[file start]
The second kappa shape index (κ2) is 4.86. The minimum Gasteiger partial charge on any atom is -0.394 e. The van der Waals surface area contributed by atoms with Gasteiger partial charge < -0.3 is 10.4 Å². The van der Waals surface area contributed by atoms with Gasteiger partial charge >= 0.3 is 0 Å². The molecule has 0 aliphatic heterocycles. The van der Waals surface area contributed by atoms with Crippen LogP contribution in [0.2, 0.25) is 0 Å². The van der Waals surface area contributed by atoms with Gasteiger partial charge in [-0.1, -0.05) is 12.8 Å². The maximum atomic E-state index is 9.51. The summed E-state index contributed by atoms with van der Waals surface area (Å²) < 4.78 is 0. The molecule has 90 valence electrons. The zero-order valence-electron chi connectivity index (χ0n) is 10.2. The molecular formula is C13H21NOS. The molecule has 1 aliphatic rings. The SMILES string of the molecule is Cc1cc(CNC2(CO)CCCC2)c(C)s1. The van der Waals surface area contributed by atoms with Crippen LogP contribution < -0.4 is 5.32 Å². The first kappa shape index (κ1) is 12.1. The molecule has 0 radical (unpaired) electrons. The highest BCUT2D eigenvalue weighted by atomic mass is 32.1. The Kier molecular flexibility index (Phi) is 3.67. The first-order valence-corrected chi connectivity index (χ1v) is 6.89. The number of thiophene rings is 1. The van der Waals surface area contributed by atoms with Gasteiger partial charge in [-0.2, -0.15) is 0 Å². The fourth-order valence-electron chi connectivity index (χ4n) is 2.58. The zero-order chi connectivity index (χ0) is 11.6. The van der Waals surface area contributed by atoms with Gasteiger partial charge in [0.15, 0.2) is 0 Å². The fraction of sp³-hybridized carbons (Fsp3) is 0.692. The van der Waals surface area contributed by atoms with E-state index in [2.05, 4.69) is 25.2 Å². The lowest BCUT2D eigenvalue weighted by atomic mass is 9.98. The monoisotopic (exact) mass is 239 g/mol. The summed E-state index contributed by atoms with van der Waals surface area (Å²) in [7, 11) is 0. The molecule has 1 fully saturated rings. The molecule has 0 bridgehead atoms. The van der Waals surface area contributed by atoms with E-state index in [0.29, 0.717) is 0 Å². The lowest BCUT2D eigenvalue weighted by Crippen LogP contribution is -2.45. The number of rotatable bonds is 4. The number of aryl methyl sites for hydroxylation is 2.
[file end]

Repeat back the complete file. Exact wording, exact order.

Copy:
The second kappa shape index (κ2) is 4.86. The minimum Gasteiger partial charge on any atom is -0.394 e. The van der Waals surface area contributed by atoms with Gasteiger partial charge < -0.3 is 10.4 Å². The van der Waals surface area contributed by atoms with Gasteiger partial charge >= 0.3 is 0 Å². The molecule has 0 aliphatic heterocycles. The van der Waals surface area contributed by atoms with Crippen LogP contribution in [0.2, 0.25) is 0 Å². The van der Waals surface area contributed by atoms with Gasteiger partial charge in [-0.1, -0.05) is 12.8 Å². The maximum atomic E-state index is 9.51. The summed E-state index contributed by atoms with van der Waals surface area (Å²) < 4.78 is 0. The molecule has 90 valence electrons. The zero-order valence-electron chi connectivity index (χ0n) is 10.2. The molecular formula is C13H21NOS. The molecule has 1 aliphatic rings. The SMILES string of the molecule is Cc1cc(CNC2(CO)CCCC2)c(C)s1. The van der Waals surface area contributed by atoms with Crippen LogP contribution < -0.4 is 5.32 Å². The first kappa shape index (κ1) is 12.1. The molecule has 0 radical (unpaired) electrons. The highest BCUT2D eigenvalue weighted by atomic mass is 32.1. The Kier molecular flexibility index (Phi) is 3.67. The first-order valence-corrected chi connectivity index (χ1v) is 6.89. The number of thiophene rings is 1. The van der Waals surface area contributed by atoms with Gasteiger partial charge in [-0.2, -0.15) is 0 Å². The fourth-order valence-electron chi connectivity index (χ4n) is 2.58. The zero-order chi connectivity index (χ0) is 11.6. The van der Waals surface area contributed by atoms with Gasteiger partial charge in [0.15, 0.2) is 0 Å². The fraction of sp³-hybridized carbons (Fsp3) is 0.692. The van der Waals surface area contributed by atoms with E-state index in [2.05, 4.69) is 25.2 Å². The lowest BCUT2D eigenvalue weighted by atomic mass is 9.98. The monoisotopic (exact) mass is 239 g/mol. The summed E-state index contributed by atoms with van der Waals surface area (Å²) in [7, 11) is 0. The molecule has 1 fully saturated rings. The molecule has 0 bridgehead atoms. The van der Waals surface area contributed by atoms with E-state index in [0.29, 0.717) is 0 Å². The lowest BCUT2D eigenvalue weighted by Crippen LogP contribution is -2.45. The number of rotatable bonds is 4. The number of aryl methyl sites for hydroxylation is 2.